When applying for a job there are certain do´s and dont´s when it comes to writing a CV (Curriculum Vitae). I am aware that the art of CV writing differs between countries, but there are some general guidelines that I would recommend you to stick to:
Keep it clean & structured - A recruitment agent usually has to go through hundreds if not thousands of CVs. If the CV is cluttered or not properly structured then it will most likely not be read as the recruiter simple doesn´t have time (or the motivation) to go through a poorly structured CV.
What I mean with clean & structured is that:
- Write your name on the top together with your contact details (you have no idea how many students forget this).
- It should be structured according to your education, work experience and extracurricular activities (or achievement or something similar).
- Each section should be structured in paragraphs with plenty of white spacing to improve readability.
- Each item/experience should have a clear heading or title that conveys some important information. Such as the company name you worked at, the position you had in the activity or if you are doing a skill based CV you can write the skill as a title.
- The CV should use a clear font (Arial, Times New Roman etc) in a normal size such as 10,11 or 12.
- The experiences within each section should be ordered in reverse chronological order (the latest item first and then going back in time).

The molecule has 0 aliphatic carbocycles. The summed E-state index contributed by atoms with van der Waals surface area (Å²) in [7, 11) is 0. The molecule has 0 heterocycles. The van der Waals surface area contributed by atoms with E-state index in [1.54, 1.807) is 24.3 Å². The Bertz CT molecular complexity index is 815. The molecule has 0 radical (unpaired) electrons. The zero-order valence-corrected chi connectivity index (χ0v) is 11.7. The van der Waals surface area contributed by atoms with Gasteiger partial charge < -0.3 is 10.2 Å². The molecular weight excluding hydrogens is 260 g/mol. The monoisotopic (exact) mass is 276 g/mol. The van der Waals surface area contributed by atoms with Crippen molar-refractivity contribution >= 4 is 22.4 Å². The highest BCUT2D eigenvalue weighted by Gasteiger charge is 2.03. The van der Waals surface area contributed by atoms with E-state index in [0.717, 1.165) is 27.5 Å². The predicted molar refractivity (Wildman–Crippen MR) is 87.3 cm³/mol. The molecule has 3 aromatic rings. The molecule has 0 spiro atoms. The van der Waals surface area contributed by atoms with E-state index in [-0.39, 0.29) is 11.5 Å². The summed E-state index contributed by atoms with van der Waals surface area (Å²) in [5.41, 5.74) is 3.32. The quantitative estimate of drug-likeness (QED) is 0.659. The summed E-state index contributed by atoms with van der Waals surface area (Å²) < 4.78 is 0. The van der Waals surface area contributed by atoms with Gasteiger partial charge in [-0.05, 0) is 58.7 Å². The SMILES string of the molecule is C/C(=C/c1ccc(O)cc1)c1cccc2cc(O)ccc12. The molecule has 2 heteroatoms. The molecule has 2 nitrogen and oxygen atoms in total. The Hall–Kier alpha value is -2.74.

- Use bullet points!
Keep it relevant - There are probably a thousand things you could add to your CV that has happened sometime in your life, but try and keep it short and concise. You want the recruiter to read your CV, be intrigued and end up wanting to know more about you (hello Mr Interview). If you include everything interesting about you then the recruiter has no reason to invite you for an interview since they already know everything about you!
Write it with action words, such as developed, lead or organized etc
Here I should also mention that a CV should really not be longer than 2 pages, if it is, then start removing things. Writing a CV is like a test, since you need to show the recruiter that you can condense your life into 2 pages or less whilst keeping it highly relevant for the position and avoid just blabbering.
Proofread it - Fun trivia, apparently 61% of CVs that have spelling mistakes are rejected. In the day and age of computers, it is so easy to modify and correct any spelling mistakes (and lets not start talking about spell checkers, they even do your job for you!) there really isn´t much of an excuse to send in a CV with spelling mistakes. Print it out, get a buddy to read it, and double check every sentence before you send it in.
Writing style – Everyone has their own personal writing style, however I would strongly discourage trying to make jokes in a CV. Most often the recruiter will be a stranger which makes it very difficult for them to pick up on your jokes in your CV (it is only text and they don´t know your personality). Plus, it often comes across as unprofessional. Try to be more descriptive than emotional in your writing, the CV should present the recruiter with facts not with your emotional state.
There are several ways to write a CV, and the best CVs are the successful ones. If you have a CV that consistently lands you interviews, then don´t change it. However, if you consistently apply for jobs and get rejected, then it is a good idea to revisit your CV and maybe rewrite it.